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I am attempting to create a directory using the command mkdir. However, I would like to move a subset of files into that directory. I understand I can use xargs, however my attempts have failed. For example, I have tried mkdir test | xargs -i mv test.text {}. It creates the directory, but it does not move the file test.txt into it after it has been created.

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3 Answers 3

up vote 1 down vote accepted

mkdir does not output anything, therefore xargs will not do anything useful. I don't understand exactly what you want to do, so you should explain your question better.

"would like to move a subset of files into that directory" -> do files in this subset share one or more traits? If yes, use the find command like this:

find [conditions] -exec mv "{}" dirname \;

If you want to avoid typing the name of the directory twice, or if you are doing this from a script, you can do something like

dirname=test
mkdir $dirname && mv filename $dirname
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@user49740- Thanks. I wasn't aware that mkdir wasn't producing any output. I thought it did as it displays them in standard output i.e. the monitor. The files don't share a specific trait. I am simply attempting to create a directory and then to move files that I need to have moved into the newly created directory. –  PeanutsMonkey Jun 6 '12 at 20:29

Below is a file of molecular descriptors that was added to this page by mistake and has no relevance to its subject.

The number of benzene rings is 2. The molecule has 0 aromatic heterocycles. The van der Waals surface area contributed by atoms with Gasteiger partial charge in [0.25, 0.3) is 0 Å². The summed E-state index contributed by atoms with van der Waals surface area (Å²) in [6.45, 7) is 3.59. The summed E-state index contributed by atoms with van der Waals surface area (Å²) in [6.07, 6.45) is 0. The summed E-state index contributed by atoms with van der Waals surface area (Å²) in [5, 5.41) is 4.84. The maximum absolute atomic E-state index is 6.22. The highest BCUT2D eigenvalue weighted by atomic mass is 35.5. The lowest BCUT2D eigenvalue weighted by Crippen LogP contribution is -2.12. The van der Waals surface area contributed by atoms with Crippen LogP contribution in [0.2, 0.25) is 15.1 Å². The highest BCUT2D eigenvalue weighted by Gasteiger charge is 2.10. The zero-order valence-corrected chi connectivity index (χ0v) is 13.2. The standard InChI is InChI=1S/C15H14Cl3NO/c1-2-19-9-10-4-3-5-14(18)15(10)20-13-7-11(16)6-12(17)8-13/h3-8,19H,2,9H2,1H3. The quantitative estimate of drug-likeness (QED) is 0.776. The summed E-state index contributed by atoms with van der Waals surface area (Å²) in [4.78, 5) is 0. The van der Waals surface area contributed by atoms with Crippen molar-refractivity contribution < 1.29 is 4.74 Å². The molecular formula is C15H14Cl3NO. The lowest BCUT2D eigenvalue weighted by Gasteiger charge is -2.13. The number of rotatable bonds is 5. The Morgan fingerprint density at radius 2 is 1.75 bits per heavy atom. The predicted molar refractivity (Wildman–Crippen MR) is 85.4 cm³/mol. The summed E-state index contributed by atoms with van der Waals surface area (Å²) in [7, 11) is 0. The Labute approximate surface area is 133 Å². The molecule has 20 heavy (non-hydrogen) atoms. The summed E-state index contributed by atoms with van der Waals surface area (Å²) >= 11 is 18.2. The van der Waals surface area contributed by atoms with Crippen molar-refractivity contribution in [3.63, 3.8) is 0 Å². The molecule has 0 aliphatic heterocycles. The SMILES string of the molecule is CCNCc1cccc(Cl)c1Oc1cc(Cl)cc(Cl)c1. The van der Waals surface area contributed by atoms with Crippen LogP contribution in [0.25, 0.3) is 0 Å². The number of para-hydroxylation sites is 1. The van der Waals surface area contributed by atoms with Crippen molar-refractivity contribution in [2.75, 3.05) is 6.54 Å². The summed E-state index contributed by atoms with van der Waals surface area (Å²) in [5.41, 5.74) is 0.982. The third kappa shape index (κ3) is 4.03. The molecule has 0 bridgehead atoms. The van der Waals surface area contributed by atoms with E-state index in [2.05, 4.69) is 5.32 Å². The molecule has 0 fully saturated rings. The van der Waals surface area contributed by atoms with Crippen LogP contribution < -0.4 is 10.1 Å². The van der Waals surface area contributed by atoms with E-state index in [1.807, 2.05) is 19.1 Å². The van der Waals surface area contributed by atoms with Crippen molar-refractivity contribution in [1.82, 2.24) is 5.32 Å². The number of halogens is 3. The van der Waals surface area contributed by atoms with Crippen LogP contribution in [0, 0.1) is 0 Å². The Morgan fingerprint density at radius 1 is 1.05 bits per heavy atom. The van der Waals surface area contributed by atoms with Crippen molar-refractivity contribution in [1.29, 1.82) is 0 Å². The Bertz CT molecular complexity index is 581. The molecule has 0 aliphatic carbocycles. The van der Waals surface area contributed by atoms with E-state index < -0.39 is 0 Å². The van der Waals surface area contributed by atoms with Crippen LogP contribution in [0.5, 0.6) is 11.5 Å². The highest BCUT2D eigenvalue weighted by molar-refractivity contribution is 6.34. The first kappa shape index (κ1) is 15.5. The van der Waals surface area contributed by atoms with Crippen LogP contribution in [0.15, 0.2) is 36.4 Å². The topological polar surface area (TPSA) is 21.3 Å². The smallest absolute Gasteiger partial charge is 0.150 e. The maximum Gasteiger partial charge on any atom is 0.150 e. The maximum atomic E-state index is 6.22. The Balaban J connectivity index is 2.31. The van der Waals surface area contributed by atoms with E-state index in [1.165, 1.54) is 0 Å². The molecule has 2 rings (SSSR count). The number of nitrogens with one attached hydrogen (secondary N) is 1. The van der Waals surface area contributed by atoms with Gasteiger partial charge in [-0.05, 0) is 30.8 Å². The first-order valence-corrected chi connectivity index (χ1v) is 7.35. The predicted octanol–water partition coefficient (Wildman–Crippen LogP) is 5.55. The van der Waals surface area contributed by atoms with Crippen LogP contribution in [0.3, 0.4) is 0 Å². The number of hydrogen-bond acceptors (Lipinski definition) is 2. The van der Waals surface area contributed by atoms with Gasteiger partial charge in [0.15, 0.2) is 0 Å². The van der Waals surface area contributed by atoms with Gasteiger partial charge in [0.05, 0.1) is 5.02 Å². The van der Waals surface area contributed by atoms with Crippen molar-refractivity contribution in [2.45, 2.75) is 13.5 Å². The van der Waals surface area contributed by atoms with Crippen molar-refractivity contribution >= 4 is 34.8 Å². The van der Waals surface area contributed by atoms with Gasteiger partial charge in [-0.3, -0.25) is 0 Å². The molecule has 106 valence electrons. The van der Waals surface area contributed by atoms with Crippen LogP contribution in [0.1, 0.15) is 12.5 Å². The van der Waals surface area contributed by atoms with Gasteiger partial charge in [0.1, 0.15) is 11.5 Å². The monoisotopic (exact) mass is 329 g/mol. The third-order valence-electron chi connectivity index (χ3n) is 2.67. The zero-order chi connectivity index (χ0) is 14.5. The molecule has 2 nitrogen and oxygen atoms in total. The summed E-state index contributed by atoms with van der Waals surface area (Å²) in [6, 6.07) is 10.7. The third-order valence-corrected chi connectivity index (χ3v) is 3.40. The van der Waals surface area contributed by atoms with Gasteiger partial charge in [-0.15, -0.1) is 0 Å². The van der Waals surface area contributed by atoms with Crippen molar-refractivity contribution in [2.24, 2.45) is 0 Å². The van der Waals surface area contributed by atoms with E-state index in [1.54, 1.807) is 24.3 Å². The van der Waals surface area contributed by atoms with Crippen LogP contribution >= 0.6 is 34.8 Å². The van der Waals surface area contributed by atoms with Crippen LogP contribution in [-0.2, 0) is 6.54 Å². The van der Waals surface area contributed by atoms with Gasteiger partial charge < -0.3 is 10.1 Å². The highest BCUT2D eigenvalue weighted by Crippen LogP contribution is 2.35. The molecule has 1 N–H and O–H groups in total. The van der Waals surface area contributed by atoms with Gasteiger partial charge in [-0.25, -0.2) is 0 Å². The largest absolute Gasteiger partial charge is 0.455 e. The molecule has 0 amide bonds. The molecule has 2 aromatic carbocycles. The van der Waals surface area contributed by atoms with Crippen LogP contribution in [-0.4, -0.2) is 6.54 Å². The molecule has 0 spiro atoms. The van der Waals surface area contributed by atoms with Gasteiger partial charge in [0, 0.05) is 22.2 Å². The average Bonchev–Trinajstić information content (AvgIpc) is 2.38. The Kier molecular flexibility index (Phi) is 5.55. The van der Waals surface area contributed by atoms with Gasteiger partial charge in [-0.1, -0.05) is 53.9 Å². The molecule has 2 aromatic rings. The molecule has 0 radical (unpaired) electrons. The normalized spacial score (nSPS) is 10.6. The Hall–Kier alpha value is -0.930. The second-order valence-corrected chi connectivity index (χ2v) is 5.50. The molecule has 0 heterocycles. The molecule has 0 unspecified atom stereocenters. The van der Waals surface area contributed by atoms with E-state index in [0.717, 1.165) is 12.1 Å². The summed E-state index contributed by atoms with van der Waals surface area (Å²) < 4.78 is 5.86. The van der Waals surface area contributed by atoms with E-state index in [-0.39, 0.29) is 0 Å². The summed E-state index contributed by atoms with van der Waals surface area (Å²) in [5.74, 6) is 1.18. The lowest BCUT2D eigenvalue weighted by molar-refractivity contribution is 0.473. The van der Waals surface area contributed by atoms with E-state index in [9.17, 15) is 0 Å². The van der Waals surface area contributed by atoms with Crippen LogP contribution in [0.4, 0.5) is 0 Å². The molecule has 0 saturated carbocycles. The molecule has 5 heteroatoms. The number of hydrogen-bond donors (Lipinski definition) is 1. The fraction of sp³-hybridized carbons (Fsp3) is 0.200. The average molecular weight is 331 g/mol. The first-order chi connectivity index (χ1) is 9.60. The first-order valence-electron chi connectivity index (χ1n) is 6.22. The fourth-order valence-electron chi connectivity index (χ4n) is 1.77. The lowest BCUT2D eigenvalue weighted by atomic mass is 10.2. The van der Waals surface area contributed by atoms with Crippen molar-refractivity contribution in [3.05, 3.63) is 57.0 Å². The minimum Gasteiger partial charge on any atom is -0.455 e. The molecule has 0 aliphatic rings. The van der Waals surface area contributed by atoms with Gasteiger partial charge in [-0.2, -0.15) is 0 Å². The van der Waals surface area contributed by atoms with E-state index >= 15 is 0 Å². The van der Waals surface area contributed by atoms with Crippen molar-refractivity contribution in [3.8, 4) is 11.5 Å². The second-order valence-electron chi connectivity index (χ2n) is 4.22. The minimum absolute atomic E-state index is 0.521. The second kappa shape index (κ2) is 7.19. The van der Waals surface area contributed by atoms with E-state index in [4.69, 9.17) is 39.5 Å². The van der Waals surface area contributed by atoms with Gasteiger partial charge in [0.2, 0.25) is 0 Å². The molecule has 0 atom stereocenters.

I don't think mkdir produces any output to pipe to xargs.

Doing "mkdir test1 test2 testhello3 | grep hello" doesn't produce any output while doing "ls | grep hello" will show me "testhello3".

Can you produce the folders first and then use ls then grep and then xargs to do it?

ls | grep (unique search to get folder name) | xargs -i mv test.txt {}

Maybe more information on criteria of moving files and such would be helpful.

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There is a specific criteria to move the files. It is simply to create a directory and then to move specific files to that directory. –  PeanutsMonkey Jun 6 '12 at 20:31
    
Well I mean if you're making it at the moment and then moving files then you can just do "mkdir foldername && mv file.txt file2.txt file3.txt foldername/." Since you know the foldername and files. –  richardhsu Jun 6 '12 at 20:37

My guess, close to user49740's answer:

mkdir test && find -type f -name 'test.*' -exec mv {} test \;

how many diferent directories do you want to create?

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Sorry am new to the world of find commands in the terminal but what does `` do at the end of the command? –  PeanutsMonkey Jun 6 '12 at 20:30
1  
If you meant the backslash, it stops the semicolon from being interpreted by the shell. –  Rob Jun 6 '12 at 20:34
    
@PeanutsMonkey Of if you mean 'test.*', the '' prevent the shell from expanding the * and leave it as it is for find. –  ott-- Jun 7 '12 at 8:31

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